From the Not Just Numbers blog:
Today’s post was prompted by a discussion on the accountants website, AccountingWeb.
One accountant was looking for a simple way to manage client deadlines in Excel, for Corporation Tax returns, VAT Returns, Companies House Annual Returns, etc. Although this example is for accountants, it can be applied to managing any sets of multiple deadlines.
Although there are all sorts of packages out there for doing this kind of thing – and I would suggest using those if your needs are much more complicated than this example – if kept simple, Excel might be all you need.
I have provided a finished (simple) example but will talk you through how to build it.
You can download the finished example, here:
The spreadsheet is to be used as follows:
- Enter client details on the data sheet, and the next due dates for each of the returns in the appropriate columns;
- Refresh the pivot table on the Reports Due sheet, ensuring that the Include drop-down at the top is set to Y;
- The report is sorted in ascending order by Next (which is the calculated, earliest due date for that client);
- You can also filter the report by manager using the drop-down at the top.
- When you have completed a return, update the next due date for that return on the data sheet. When you refresh the pivot table again it will re-sort reflecting the change.
How it works
There are three deadline dates in the example, but the principles can be applied to s many as you want.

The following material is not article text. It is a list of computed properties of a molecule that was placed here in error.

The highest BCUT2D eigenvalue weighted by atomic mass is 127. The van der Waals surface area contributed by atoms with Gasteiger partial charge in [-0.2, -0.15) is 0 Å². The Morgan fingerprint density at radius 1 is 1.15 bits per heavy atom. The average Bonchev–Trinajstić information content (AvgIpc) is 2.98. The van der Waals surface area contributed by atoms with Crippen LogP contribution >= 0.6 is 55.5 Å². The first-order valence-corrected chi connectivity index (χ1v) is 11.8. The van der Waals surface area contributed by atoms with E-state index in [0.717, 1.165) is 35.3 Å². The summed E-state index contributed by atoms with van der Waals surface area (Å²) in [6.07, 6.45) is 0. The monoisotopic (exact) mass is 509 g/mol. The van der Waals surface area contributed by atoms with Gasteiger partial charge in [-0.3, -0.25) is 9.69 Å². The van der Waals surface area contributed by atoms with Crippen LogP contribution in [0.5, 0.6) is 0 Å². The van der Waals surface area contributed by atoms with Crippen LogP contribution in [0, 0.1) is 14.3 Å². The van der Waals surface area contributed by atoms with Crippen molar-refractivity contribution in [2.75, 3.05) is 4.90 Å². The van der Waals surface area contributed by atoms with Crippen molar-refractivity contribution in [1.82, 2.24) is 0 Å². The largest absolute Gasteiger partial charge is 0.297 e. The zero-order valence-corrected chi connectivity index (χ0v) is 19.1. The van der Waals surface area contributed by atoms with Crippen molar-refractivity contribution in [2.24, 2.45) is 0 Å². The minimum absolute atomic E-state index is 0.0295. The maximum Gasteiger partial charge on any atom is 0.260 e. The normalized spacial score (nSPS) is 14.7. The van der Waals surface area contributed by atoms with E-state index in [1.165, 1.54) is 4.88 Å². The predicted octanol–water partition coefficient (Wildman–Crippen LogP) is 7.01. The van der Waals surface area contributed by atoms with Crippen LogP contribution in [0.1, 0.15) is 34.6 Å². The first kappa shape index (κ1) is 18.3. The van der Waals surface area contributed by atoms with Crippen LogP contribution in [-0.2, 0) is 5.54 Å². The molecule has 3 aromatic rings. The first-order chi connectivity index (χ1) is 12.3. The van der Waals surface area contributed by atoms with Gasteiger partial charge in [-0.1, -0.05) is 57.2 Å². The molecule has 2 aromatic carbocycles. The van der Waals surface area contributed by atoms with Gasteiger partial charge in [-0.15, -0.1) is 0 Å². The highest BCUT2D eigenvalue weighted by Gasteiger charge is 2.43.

There are also two calculated columns in the protected area (the protection has no password, so it can be switched off if you want to look at or edit these columns).
The first column (column I – Next Due Date) calculates the earliest of the three due dates, using the MIN function. On row 2 this reads:
As dates are stored in excel as numbers, the minimum of these three dates is also the earliest. Also note that the MIN function only applies to the numeric fields, so will ignore any cells that do not have a due date.
The second calculated column (column J – Include) is used to exclude any blank rows from the data, as the MIN function will return zero (00/01/1900 in Excel date terms) on these rows, putting them at the top of the list as they are well overdue!
This column simply uses the IF function to return an “N” if the Next Due Date is zero, otherwise a “Y”.
So row 2 reads:
These two calculated columns have been copied down for 500 rows, but could easily be copied down further if you need more.
The second sheet of the workbook is a Pivot Table, whose source is all of the columns of the Data Sheet.
The pivot table has been created with the Manager and Include fields as Report Filters, and the client information as the rows. All subtotals have been switched off on the client information fields and the pivot table has been set to Classic Layout – this means that we can keep all of the client information on one row.
All of the dates have been set as Value fields, formatted as dates and set to summarise by Min. As there should only be one row per client, Sum, Average or Max would have done as well, however Min seems safer, as the point of the spreadsheet is our interest in the earliest date.
The most important change to the pivot table is the sort. By right-clicking on the Client Name field, selecting Sort -> More sort options, we can set the Client field to sort in order of the Next Due Date, ascending.
This sort is what makes the report useful, as it shows the clients with the earliest Next due date at the top of the report.
The only other changes made to the pivot table were to remove the column totals (they don’t really make sense for dates), and to edit the headings for the value columns to make them more user friendly.
Obviously, this is a simple example and much more complexity could be added, however this would have confused some simple principles.
I hope you find it useful.
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